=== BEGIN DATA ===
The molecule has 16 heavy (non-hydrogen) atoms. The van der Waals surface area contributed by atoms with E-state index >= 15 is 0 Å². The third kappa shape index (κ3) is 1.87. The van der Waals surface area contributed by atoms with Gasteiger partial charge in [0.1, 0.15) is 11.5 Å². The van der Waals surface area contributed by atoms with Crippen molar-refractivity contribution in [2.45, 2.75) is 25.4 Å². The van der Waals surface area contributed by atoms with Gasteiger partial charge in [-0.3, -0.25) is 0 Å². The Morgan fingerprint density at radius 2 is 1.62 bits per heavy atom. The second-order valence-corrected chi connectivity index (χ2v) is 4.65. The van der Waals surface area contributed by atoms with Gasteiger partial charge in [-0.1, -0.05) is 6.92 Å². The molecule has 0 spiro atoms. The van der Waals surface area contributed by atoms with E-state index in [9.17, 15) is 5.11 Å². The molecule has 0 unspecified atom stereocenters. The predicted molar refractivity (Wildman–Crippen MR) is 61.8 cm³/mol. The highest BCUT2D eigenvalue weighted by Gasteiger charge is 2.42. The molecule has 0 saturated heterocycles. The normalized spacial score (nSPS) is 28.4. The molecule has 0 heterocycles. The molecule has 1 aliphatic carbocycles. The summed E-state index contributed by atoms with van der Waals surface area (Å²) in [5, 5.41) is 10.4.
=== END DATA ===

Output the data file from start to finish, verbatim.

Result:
The molecule has 16 heavy (non-hydrogen) atoms. The van der Waals surface area contributed by atoms with E-state index >= 15 is 0 Å². The third kappa shape index (κ3) is 1.87. The van der Waals surface area contributed by atoms with Gasteiger partial charge in [0.1, 0.15) is 11.5 Å². The van der Waals surface area contributed by atoms with Crippen molar-refractivity contribution in [2.45, 2.75) is 25.4 Å². The van der Waals surface area contributed by atoms with Gasteiger partial charge in [-0.3, -0.25) is 0 Å². The Morgan fingerprint density at radius 2 is 1.62 bits per heavy atom. The second-order valence-corrected chi connectivity index (χ2v) is 4.65. The van der Waals surface area contributed by atoms with Gasteiger partial charge in [-0.1, -0.05) is 6.92 Å². The molecule has 0 spiro atoms. The van der Waals surface area contributed by atoms with E-state index in [9.17, 15) is 5.11 Å². The molecule has 0 unspecified atom stereocenters. The predicted molar refractivity (Wildman–Crippen MR) is 61.8 cm³/mol. The highest BCUT2D eigenvalue weighted by Gasteiger charge is 2.42. The molecule has 0 saturated heterocycles. The normalized spacial score (nSPS) is 28.4. The molecule has 0 heterocycles. The molecule has 1 aliphatic carbocycles. The summed E-state index contributed by atoms with van der Waals surface area (Å²) in [5, 5.41) is 10.4.